One year after a high-speed Cleveland police chase, questions remain about how the chase ended with a shootout that left two unarmed people dead.
CLEVELAND - The Ohio Attorney General's Office says their investigation into the Nov. 29 chase turned deadly shooting shows a "systemic failure" in the Cleveland Police Department.
Mike DeWine detailed the events of that fatal night, saying many police policies were discarded and the system failed everyone.
"We have violations all over the place, a lack of command and control," DeWine explained.
"By failing to provide adequate structure and support, the system failed the officers," he continued. "The number of vehicles involved contributed to crossfire that risked the lives of many, many officers. It's a miracle officers weren't killed."
According to Cleveland police policy, officers are not supposed to join a pursuit without permission from a supervisor. Of the 62 officers involved, 59 of them never asked permission to join the chase, DeWine said.
The investigation also revealed the pursuit lasted 22 minutes, reached speeds in excess of 100 miles per hour, and that suspects Timothy Russell, who was intoxicated and had cocaine in his system, and Malissa Williams, who also had cocaine in her system and was a diagnosed paranoid schizophrenic, never had a weapon.
DeWine's team searched the suspect's vehicle, surrounding areas of the chase along with the chase route. They also used a metal detector and searched for a weapon in storm drains and waterways, but no weapons were ever found.
We also learned that gunshot residue tests "reveal nothing" about whether Russell and Williams had and/or fired guns. It's because the residue found on them and the vehicle "likely" came from police who fired at them from close range.
Audible gunfire from the first shot to the last was 17.8 seconds, DeWine said.
Also detailed during the nearly two-hour news conference was some of the radio traffic that revealed one officer asking for stop sticks but a supervisor saying they didn't have any that worked -- their last pair "broke" three years ago. We also heard that officers who thought Russell's car may have backfired, "failed to radio that belief."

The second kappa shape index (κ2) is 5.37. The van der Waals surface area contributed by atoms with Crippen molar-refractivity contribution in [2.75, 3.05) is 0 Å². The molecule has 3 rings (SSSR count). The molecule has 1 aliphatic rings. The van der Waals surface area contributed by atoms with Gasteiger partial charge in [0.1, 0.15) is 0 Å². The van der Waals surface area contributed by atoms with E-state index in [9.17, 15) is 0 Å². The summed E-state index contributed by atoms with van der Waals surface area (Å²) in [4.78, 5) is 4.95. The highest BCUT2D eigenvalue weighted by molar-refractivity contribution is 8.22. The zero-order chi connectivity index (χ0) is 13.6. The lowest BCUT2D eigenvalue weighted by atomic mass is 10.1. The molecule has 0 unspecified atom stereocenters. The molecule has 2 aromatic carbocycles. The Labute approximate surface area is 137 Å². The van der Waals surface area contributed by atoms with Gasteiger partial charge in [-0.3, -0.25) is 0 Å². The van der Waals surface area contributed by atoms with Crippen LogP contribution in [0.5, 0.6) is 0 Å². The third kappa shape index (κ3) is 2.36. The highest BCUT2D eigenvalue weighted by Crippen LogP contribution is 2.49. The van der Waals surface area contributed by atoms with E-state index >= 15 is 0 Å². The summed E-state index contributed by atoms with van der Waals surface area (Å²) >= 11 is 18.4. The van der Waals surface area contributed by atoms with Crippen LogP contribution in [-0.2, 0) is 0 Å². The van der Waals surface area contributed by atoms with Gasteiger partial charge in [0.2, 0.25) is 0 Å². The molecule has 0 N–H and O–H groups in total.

Cuyahoga County Prosecutor Tim McGinty said friendly-fire "tore up police vehicles." He also called it a miracle that police burials didn't follow the chase.
"What you have just heard is a tragedy. A tragedy for Russell, Williams and their families," DeWine said. "Make no mistake about it, this is also tough for each officer involved."
Many of the officers told investigators they were frightened and legitimately feared for their lives. The temperament at the scene was quiet and somber. After, officers were in a state of shock, looking at each other for injuries and bullet holes.
Officer Michael Brelo, according to his account, climbed onto the trunk and then the top of a patrol car and reloaded his gun, firing 49 rounds. An Iraq war veteran, the officer said he saw "the suspects moving and I could not understand why they are still moving, shooting at us. Even through Iraq, I never fired my weapon. I never have been so afraid in my life."
Normally, the AG's investigation isn't made public and is given to the prosecuting attorney. "But there was nothing normal about this case," DeWine said.
McGinty will now look at the 290-page report and present the findings to a grand jury for possible charges, noting it "will take time" to go through the documents.
DeWine's office posted all of the documents related to this case online, which includes interview transcripts, diagrams and other information gathered during the investigation. Check out the files here: http://on.wews.com/XlTz5z
Family members of the victims of the deadly 2012 Cleveland police chase have filed a lawsuit against the city and several police officers involved.
Cleveland Police Chief Michael McGrath says he foresees a new policy holding supervisors "more accountable" as a result of his review into the Nov. 29, 2012 police chase.
Cleveland Police Chief Michael McGrath announced Tuesday the results of disciplinary hearings for officers involved in the Nov. 29, 2012 deadly chase. 63 patrol officers have been suspended.
Turmoil in the Cleveland Police Department has hurt officer morale, invigorated a mayoral campaign and led to frank discussions about race.
NewsChannel5 investigators learned Cleveland Police Chief Michael McGrath will begin holding disciplinary hearings for officers involved in the Nov. 29 deadly chase Friday.
Disciplinary hearings began on Monday for Cleveland patrol officers facing charges related to the Nov. 29 police chase and shooting.
New details have emerged in the case of two Clevelanders gunned down last year by Cleveland police following a police chase throughout the city.
It was shortly after the Nov. 29 shooting deaths of Timothy Russell and Malissa Williams that East Cleveland Mayor Gary Norton asked something of his law director and prosecutor.
75 Cleveland patrol officers have been found in violation of departmental rules and regulations for their roles in a deadly November chase.